An All Online Gala Forgets About Everything Except The Donor
September 1, 2008 Mark Hrywna
The Neighborhood House Association’s (NHA) annual gala raised about $170,000 last year but there were no tuxedos, evening gowns or fancy hors d’oeuvres. There also was no band, much less a banquet hall, but donors still purchased tickets and tables and sponsors offered their support of the "event."
For the second year in a row, the San Diego-based nonprofit sponsored a "virtual" gala, exchanging the rubbery chicken dinner and ballroom for an online version that doesn’t come with all the expenses of a high-falutin’ affair. The gala, which went live June 2, featured items for auction from July 15 to August 15 including a ticket package to a San Diego Chargers football game and a luxury trip to San Francisco and Napa Valley. The NHA auction last year generated $170,000 and has a goal to raise a half-million this year. By the final week of the auction, NHA received $103,000 worth of scholarships and donations.
"We were looking at traditional ways of fundraising, and traditional nonprofits entertain a full-fledged event at a hotel, convention center, or ballroom," said NHA President and CEO Rudolph Johnson. "When you look at the expenses, for a band, food, dŽcor and other items, at the end of the night what you end up netting is less than what you’re netting in the way of a major fundraiser."
The expenses of a traditional gala event make for a smaller return on investment, not only in terms of dollars but also time and energy. "Right off the bat, if you mirror your donor effort, in terms of who’s willing to give, and overhead and expenses are greater, you’re shorting yourself the one time you’re trying to really raise funds," Johnson said.
The 95-year-old nonprofit has an annual budget of about $95 million – the bulk of it for HeadStart – and about 1,200 employees. Government funding is structured such that NHA must match funds for its HeadStart programs, so it aims to raise about $150,000 to $200,000 in unrestricted funds for programs across the board.
With no expenses associated with hosting a tangible gala, NHA has netted about $150,000 from the virtual gala, compared to the $50,000 to $60,000 the real gala has brought in previous years, Johnson said. Donors seem to like not having another event to dress up for, he said, though NHA does sponsor a smaller-scale reception to thank donors and sponsors as the virtual galas wind down.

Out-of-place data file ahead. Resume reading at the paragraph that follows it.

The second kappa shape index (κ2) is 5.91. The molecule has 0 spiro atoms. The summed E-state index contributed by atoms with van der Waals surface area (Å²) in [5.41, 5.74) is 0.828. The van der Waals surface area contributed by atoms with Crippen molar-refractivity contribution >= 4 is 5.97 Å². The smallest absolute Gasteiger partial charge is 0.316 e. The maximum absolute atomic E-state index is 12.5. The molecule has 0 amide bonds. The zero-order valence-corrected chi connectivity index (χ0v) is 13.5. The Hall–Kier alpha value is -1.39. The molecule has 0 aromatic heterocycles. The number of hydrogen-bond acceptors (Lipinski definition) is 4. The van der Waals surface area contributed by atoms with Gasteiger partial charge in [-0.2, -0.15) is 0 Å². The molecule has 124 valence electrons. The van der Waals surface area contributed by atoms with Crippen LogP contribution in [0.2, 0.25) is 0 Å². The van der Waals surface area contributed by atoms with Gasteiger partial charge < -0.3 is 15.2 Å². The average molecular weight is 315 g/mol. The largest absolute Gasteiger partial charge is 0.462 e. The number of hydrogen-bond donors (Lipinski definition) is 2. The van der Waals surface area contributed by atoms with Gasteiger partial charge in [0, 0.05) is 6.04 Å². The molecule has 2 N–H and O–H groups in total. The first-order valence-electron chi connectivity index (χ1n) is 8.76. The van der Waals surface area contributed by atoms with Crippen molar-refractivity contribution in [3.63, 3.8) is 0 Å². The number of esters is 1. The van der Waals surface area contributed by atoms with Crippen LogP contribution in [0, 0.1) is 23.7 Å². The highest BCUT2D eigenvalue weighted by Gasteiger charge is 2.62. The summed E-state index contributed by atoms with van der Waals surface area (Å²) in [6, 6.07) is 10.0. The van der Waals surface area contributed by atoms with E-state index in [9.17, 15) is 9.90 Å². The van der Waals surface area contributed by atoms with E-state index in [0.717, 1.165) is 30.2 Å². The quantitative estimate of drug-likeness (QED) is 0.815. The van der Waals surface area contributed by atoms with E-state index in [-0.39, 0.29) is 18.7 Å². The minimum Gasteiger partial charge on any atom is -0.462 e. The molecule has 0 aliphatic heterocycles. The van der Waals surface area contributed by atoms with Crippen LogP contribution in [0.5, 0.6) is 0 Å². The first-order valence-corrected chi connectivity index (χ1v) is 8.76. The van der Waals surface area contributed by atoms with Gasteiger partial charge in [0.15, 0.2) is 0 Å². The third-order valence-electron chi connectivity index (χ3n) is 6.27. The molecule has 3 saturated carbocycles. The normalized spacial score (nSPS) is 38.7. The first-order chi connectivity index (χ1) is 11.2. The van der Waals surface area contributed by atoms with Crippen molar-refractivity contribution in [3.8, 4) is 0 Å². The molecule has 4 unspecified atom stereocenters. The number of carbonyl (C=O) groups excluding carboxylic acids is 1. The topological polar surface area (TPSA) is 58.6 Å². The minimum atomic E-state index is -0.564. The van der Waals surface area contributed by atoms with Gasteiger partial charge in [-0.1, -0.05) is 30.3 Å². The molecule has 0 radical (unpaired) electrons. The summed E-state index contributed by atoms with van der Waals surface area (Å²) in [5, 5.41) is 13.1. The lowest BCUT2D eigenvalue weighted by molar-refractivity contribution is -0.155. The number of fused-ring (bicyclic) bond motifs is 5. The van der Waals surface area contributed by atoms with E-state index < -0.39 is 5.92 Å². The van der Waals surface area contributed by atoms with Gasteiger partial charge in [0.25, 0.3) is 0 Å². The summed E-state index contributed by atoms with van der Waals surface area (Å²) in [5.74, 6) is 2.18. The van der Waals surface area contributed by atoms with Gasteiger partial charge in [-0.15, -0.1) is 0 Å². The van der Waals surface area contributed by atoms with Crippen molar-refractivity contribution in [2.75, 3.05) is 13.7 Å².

The reception is a way to get acknowledged, Johnson said, and sponsors still get exposure during the virtual gala by advertisements on the gala’s Web site where title sponsors are displayed prominently in addition to thank you ads at the end of the gala. While the galas typically had 500 to 1,000 attendees, he said the thank you reception is a smaller setting, with about 150 to 200 people.
There are about 75 to 100 table and seat sponsors for the virtual gala, and different levels of major sponsorship ($5,000, $10,00 and $25,000) with 10 to 15 sponsors for each level. There are usually about four title sponsors ($25,000) every year, Johnson said.
"At the end of the day, we net about $150,000 on average, so we used to gross between $165,000 and $170,000 from a traditional gala," Johnson said. It’s cutting that expense side of the ledger that helps boost the event’s bottom line. In all, NHA spends between $15,000 and $20,000 on the virtual gala, between advertising, virtual invitations and the Web infrastructure to handle everything online.
Planning the virtual gala takes about 70 to 90 days, Johnson said, and the gala itself usually lasts some six weeks. In addition to auction items, the Web page offers information on the types of programs NHA hopes to fund through the proceeds.
NHA hasn’t completely abandoned the traditional gala, however. The organization plans to host an event, perhaps every third year starting next year, to bring donors and sponsors together in person. "The novelty won’t wear off if every third year you do a traditional gala,"
ohnson said, adding that it would give NHA more exposure in terms of identifying new friends who would be more inclined to give during the virtual gala in the next two-year cycles.
For nonprofits thinking about moving their gala from the banquet hall to the Web, Johnson suggested first making sure the proper infrastructure is in place to build a Web site and create a site that will be user-friendly and allow you to maneuver through any pitfalls.
Johnson stressed the importance of making it user-friendly, so donors will be able to get online and contribute quickly and easily, and avoid getting frustrated and logging off before making a contribution. "It’s been kind of trial and error but start with your IT side," he said. NPT